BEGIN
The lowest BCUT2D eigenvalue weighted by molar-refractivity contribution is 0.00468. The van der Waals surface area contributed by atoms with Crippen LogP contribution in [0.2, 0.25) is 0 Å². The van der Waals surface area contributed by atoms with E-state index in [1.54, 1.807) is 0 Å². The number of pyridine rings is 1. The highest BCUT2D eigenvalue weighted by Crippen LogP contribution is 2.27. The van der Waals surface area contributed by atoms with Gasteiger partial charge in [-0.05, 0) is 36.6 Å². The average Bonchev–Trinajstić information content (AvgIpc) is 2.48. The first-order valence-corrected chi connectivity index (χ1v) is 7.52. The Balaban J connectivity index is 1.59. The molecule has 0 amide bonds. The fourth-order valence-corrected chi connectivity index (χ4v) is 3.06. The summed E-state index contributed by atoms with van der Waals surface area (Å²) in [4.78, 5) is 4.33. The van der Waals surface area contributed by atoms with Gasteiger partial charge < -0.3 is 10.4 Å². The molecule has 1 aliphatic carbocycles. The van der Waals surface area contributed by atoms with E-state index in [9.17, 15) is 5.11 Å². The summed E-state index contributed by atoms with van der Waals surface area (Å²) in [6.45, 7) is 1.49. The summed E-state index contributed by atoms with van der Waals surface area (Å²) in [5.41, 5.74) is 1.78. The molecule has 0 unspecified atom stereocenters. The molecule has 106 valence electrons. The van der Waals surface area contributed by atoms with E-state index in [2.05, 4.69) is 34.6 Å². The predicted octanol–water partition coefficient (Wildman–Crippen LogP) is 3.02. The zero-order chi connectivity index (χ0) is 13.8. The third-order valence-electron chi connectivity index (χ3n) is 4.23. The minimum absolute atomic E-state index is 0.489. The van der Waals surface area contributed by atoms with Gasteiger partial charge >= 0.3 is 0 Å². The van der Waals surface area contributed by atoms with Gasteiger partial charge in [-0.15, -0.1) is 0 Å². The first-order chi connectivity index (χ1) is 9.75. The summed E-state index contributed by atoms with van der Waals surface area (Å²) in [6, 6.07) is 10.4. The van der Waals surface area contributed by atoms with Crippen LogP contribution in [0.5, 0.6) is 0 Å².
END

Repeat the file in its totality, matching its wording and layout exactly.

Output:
The lowest BCUT2D eigenvalue weighted by molar-refractivity contribution is 0.00468. The van der Waals surface area contributed by atoms with Crippen LogP contribution in [0.2, 0.25) is 0 Å². The van der Waals surface area contributed by atoms with E-state index in [1.54, 1.807) is 0 Å². The number of pyridine rings is 1. The highest BCUT2D eigenvalue weighted by Crippen LogP contribution is 2.27. The van der Waals surface area contributed by atoms with Gasteiger partial charge in [-0.05, 0) is 36.6 Å². The average Bonchev–Trinajstić information content (AvgIpc) is 2.48. The first-order valence-corrected chi connectivity index (χ1v) is 7.52. The Balaban J connectivity index is 1.59. The molecule has 0 amide bonds. The fourth-order valence-corrected chi connectivity index (χ4v) is 3.06. The summed E-state index contributed by atoms with van der Waals surface area (Å²) in [4.78, 5) is 4.33. The van der Waals surface area contributed by atoms with Gasteiger partial charge < -0.3 is 10.4 Å². The molecule has 1 aliphatic carbocycles. The van der Waals surface area contributed by atoms with E-state index in [9.17, 15) is 5.11 Å². The summed E-state index contributed by atoms with van der Waals surface area (Å²) in [6.45, 7) is 1.49. The summed E-state index contributed by atoms with van der Waals surface area (Å²) in [5.41, 5.74) is 1.78. The molecule has 0 unspecified atom stereocenters. The molecule has 106 valence electrons. The van der Waals surface area contributed by atoms with E-state index in [2.05, 4.69) is 34.6 Å². The predicted octanol–water partition coefficient (Wildman–Crippen LogP) is 3.02. The zero-order chi connectivity index (χ0) is 13.8. The third-order valence-electron chi connectivity index (χ3n) is 4.23. The minimum absolute atomic E-state index is 0.489. The van der Waals surface area contributed by atoms with Gasteiger partial charge >= 0.3 is 0 Å². The van der Waals surface area contributed by atoms with Gasteiger partial charge in [-0.15, -0.1) is 0 Å². The first-order chi connectivity index (χ1) is 9.75. The summed E-state index contributed by atoms with van der Waals surface area (Å²) in [6, 6.07) is 10.4. The van der Waals surface area contributed by atoms with Crippen LogP contribution in [0.5, 0.6) is 0 Å².